It will be appreciated that the structure illustrated in
In the apparatus according to
Running the subject program 17 through the translator 19 involves two different types of code that execute in an interleaved manner: the translator code 19; and the target code 21. The translator code 19 is generated such as by a compiler, prior to run-time, based on a high-level source code implementation of the translator 19. By contrast, the target code 21 is generated by the translator code 19, throughout run-time, based on the stored subject code 17 of the program being translated.
The subject program 17 is intended to run on a subject processor (not shown). In one embodiment, the translator 19 functions as an emulator. That is, the translator 19 emulates the subject processor, whilst actually executing the subject program 17 as target code 21 on the target processor 13.
In the example embodiment, at least one global register store 27 is provided (also referred to as the subject register bank 27 or abstract register bank 27). In a multiprocessor environment, optionally more than one abstract register bank 27 is provided according to the architecture of the subject processor. A representation of a subject processor state is provided by components of the translator 19 and the target code 21. That is, the translator 19 stores the subject processor state in a variety of explicit programming language devices such as variables and/or objects. The compiler used to compile the translator 19 determines how the state and operations are implemented in the translator code. The target code 21, by comparison, provides subject processor state implicitly in the target registers 15 and in memory locations 18, which are manipulated by the target instructions of the target code 21. For example, the low-level representation of the global register store 27 is simply a region of allocated memory. In the source code of the translator 19, however, the global register store 27 is a data array or an object which can be accessed and manipulated at a higher level.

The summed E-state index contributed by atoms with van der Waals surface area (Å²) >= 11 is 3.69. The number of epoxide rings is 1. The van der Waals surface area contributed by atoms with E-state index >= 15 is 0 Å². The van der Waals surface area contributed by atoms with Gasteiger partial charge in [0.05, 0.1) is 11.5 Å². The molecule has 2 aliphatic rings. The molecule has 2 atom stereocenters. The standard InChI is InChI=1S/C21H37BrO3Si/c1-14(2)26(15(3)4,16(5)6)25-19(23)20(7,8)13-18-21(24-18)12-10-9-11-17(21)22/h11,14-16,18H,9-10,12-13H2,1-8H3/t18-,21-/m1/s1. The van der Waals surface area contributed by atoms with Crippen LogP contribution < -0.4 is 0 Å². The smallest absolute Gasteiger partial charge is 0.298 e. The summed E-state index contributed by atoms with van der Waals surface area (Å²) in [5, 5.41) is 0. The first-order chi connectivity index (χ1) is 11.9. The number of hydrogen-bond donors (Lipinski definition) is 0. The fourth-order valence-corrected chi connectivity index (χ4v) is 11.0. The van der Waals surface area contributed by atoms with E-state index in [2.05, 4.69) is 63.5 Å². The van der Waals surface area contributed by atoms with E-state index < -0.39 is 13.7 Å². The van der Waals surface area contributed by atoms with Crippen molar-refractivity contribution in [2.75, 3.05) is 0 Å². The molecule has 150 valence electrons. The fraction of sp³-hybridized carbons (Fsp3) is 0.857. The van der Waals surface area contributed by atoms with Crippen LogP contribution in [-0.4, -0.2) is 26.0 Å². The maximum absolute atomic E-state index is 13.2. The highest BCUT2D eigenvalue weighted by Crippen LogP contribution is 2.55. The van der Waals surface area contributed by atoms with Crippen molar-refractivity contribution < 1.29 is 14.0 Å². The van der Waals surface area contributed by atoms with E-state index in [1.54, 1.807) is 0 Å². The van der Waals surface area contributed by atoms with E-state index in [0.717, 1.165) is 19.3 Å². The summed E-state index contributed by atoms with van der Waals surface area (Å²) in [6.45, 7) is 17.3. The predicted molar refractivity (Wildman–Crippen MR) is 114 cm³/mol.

As shown in